The basilica is the shrine tomb of the church's namesake, Saint Lawrence, one of the first seven deacons of Rome martyred in 258. Pope Pius IX, awaiting canonization into sainthood, is also buried at the basilica.
Before the present-day basilica was constructed, the estate upon which it sits was once home to a small oratory built by Emperor Constantine I. The emperor built it over the site on which it was believed that Saint Lawrence was executed. In the 580s, Pope Pelagius II commissioned the construction of a church over the site, in honor of the martyr. In the 13th century, Pope Honorius III commissioned the construction of another church in front of the older structure. It was adorned with frescoes depicting the lives of Saint Lawrence, and the first martyred deacon Saint Stephen, who is interred with Lawrence in the confessio under the high altar. The two structures were united as part of a program of urban renewal. Excavations have revealed several other crypts of various people, buried below street level. Saint Hilarius is buried here.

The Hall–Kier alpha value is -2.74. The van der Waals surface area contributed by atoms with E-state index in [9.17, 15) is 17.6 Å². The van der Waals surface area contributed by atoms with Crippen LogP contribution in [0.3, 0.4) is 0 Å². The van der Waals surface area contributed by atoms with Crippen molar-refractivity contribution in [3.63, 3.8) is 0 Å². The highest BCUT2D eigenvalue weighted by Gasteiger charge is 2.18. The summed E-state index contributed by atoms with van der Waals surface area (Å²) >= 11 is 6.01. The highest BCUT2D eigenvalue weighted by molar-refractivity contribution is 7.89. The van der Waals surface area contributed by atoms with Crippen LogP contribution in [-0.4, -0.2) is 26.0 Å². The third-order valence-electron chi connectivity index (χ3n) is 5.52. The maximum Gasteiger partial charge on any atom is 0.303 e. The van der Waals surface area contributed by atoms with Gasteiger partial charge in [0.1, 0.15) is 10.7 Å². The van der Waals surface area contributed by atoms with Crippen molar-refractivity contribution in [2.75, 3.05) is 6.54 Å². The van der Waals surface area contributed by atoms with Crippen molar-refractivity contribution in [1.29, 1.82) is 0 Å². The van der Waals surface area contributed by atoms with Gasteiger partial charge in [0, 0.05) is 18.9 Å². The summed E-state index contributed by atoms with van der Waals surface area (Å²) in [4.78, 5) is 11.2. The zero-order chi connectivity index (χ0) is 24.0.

The portico, c. 1220, has Cosmatesque decoration by the Vassaletti family of craftsmen. The 13th century frescoes, which have been recently reconstructed, depict scenes from the lives of St Stephen and St Lawrence, both deacons and martyrs.
There are two ancient sarcophagi in the portico. Of special interest is a Christian one, possibly decorated in the 7th century on an older sarcophagus, with a relief depicting putti picking grapes. While vines and grapes are symbols of the Eucharist, this is not likely here. Two Romanesque stone lions were moved here from the old entrance.
The campanile was built in the 12th century. Just inside the entrance is the tomb of Guglielmo Cardinal Fieschi, died 1256, but entombed in an ancient sarcophagus, incidentally decorated with a relief depicting a pagan marriage feast.
The choir enclosure and pulpit has Cosmatesque decoration, and there is also a fine Cosmatesque Paschal candlestick made in the 12th or 13th century.
The antique Ionic capital on the column directly behind the pulpit has carvings of a frog and a lizard. On the triumphal arch are Byzantine mosaics from the 6th century, depicting Christ with saints. The confessio is below the high altar, and can be entered from the nave. Here, St Lawrence and St Stephen are enshrined. The latter was brought here from Constantinople by Pope Pelagius II when he restored the church. Behind the high altar is a papal altar with an inscription naming the makers, of the Cosmati family, and dating it to 1148.